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The Dementia Microbiome Study

Are you or someone you know suffering from dementia, such as Alzheimer's disease? We are running a clinical study here at UMass Chan Medical School where we are exploring how the microbes in your gut can affect cognition as well as declines in cognition. This is know as the "microbiota-gut-brain" axis. We are looking for people 60 years or older who have problems with their memory to get involved. 

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What is this study about?

We are investigating the types of bacteria that reside in your gut and what they are doing to affect changes in memory. We believe that this complex bacterial community interacts at the epithelial layer (your gut lining) which affects intestinal barrier integrity, local immune regulation, systemic circulation, neural pathways, and the blood-brain barrier. Imbalance of the intestinal microbiome is believed to contribute to the inflammation seen in the blood. Inflammation is one of the key components of some forms of dementia such as Alzheimer's disease. By collecting blood and stool samples we are able to investigate this relationship over time.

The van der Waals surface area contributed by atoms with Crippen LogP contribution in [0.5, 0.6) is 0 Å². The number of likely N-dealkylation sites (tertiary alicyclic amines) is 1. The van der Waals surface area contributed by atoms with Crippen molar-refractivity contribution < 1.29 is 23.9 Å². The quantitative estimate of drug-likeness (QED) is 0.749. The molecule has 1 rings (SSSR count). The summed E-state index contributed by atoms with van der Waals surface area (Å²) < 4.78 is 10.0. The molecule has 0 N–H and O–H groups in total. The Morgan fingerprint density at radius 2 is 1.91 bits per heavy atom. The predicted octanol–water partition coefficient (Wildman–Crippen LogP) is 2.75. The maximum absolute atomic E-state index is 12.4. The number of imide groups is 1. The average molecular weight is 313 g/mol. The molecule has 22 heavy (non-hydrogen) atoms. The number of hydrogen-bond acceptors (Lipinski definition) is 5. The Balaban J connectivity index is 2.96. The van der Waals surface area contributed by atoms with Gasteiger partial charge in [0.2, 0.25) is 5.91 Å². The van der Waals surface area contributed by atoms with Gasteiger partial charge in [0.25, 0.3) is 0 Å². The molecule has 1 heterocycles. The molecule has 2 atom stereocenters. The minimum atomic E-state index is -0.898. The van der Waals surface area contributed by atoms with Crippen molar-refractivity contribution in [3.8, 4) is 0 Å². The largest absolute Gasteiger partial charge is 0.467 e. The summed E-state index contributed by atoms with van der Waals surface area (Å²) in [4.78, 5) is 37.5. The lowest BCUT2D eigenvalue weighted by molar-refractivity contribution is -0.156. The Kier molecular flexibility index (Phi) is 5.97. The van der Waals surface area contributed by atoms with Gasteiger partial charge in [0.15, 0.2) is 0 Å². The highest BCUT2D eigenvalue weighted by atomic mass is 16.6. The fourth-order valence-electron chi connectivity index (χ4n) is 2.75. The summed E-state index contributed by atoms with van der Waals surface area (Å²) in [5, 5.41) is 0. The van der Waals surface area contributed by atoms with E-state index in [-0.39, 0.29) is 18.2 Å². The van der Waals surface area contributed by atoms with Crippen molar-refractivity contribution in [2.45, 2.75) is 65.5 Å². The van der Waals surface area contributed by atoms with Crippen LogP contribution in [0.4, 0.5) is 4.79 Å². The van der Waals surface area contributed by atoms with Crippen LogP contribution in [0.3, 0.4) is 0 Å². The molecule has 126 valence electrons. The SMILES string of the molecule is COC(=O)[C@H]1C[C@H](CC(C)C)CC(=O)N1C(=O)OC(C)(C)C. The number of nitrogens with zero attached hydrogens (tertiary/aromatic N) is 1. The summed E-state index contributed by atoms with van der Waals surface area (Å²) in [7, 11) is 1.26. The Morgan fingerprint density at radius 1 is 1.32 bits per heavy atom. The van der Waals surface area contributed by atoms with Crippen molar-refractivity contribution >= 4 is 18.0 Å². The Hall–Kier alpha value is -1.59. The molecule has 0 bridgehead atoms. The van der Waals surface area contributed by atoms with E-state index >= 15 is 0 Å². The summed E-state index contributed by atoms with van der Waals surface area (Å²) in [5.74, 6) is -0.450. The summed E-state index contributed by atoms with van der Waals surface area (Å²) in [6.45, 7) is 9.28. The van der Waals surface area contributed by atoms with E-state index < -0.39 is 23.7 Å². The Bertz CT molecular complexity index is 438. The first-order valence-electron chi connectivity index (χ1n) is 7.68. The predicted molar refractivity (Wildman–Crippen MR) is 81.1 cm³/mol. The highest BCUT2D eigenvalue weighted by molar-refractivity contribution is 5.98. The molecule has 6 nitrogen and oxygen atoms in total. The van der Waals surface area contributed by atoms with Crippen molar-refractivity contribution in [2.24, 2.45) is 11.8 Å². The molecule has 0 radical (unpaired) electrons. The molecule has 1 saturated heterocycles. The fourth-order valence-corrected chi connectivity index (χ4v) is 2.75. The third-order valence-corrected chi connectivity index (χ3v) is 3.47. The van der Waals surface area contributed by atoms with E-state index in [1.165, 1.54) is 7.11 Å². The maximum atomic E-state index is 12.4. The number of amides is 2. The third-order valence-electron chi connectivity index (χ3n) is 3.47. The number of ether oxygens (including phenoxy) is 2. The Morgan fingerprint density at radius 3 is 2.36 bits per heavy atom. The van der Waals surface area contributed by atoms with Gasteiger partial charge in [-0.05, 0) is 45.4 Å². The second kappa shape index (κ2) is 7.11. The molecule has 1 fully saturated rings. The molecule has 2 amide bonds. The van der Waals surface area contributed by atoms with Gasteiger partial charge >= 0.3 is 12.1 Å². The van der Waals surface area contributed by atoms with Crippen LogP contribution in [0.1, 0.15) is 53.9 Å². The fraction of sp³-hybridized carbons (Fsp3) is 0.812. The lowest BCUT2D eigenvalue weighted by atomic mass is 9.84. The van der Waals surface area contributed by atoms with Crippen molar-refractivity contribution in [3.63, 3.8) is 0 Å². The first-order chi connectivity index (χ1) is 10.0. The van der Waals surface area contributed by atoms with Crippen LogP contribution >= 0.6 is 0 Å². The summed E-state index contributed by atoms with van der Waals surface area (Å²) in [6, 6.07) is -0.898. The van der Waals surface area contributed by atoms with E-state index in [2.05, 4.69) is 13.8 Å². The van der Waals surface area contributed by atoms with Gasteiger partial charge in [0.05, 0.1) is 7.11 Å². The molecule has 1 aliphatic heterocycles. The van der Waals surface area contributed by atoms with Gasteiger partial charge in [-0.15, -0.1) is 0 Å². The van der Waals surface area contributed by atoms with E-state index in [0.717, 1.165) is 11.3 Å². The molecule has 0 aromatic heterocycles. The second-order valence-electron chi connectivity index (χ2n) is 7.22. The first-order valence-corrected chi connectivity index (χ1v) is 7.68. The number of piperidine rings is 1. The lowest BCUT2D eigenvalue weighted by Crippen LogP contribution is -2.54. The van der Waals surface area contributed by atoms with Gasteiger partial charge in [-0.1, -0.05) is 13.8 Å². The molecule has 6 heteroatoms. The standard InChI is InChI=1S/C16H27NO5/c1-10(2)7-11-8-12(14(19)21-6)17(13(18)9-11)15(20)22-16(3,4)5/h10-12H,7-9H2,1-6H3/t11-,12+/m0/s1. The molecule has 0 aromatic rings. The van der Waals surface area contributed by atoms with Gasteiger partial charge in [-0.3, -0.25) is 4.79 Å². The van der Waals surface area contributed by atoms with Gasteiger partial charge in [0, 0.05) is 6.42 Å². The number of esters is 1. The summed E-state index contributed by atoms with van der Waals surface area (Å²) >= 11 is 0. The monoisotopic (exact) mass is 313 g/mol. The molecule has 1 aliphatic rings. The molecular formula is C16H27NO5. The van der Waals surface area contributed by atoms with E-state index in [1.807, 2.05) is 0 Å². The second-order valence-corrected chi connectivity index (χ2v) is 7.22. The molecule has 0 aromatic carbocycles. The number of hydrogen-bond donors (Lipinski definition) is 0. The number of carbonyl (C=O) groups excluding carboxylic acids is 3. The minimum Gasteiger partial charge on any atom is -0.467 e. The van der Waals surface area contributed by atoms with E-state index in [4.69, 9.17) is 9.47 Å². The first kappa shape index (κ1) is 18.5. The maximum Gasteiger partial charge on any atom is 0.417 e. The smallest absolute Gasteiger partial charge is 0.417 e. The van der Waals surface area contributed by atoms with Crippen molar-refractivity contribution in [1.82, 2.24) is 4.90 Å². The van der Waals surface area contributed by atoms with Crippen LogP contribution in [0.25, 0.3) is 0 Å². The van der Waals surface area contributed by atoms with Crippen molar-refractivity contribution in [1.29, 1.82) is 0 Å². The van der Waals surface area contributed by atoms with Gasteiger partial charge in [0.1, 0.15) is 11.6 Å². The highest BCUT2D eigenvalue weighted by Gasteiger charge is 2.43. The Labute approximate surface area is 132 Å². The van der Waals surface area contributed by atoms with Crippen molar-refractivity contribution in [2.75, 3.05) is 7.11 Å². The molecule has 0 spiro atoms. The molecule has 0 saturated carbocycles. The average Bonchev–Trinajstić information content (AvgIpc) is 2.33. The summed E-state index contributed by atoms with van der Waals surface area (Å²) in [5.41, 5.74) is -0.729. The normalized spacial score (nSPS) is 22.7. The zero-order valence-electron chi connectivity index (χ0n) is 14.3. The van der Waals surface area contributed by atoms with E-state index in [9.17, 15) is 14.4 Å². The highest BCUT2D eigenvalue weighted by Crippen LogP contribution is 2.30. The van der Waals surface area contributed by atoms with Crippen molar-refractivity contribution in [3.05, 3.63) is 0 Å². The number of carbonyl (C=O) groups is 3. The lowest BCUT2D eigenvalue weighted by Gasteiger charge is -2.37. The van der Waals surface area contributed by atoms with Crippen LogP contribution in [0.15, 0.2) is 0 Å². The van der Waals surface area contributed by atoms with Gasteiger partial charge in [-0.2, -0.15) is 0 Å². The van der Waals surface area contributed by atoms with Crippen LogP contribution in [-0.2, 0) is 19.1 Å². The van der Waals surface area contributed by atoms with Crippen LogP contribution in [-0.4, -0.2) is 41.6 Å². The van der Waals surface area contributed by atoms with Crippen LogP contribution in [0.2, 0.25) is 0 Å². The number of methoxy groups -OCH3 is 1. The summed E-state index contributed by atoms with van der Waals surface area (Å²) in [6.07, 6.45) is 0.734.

What happens in this study?

We will have you come into our clinic where we ask about your medical history and do a series of exams that test the function of your memory. We will collect blood and an oral swab in the clinic and send you home with a kit to collect your stool. You can collect your stool at home and mail back to our lab for processing. We will then repeat this every 3 month for upwards of 2 years. 

Do I get compensated for this?

Yes. We will give you a bank card where you will be compensated $40 per visit. Your parking will be validated as well. If you have difficulty getting into our clinic, we have an option to conduct visits remotely. 

What is the main goal of this study?

Our ultimate goal is to identify bacteria and their products that protect against a declining memory and improve inflammation. We will then use this information to develop new drugs to help slow or stop the decline in memory that we see in patients with dementia. 

Who is sponsoring this work?

We are able to do this work thanks to funding from the Alzheimer’s Association and from the National Institute on Aging which is a division of the NIH. 

How do I get involved?

You can reach out to our research team by two ways, phone or email. If you leave us a message we will get back to you within 48 hours. 


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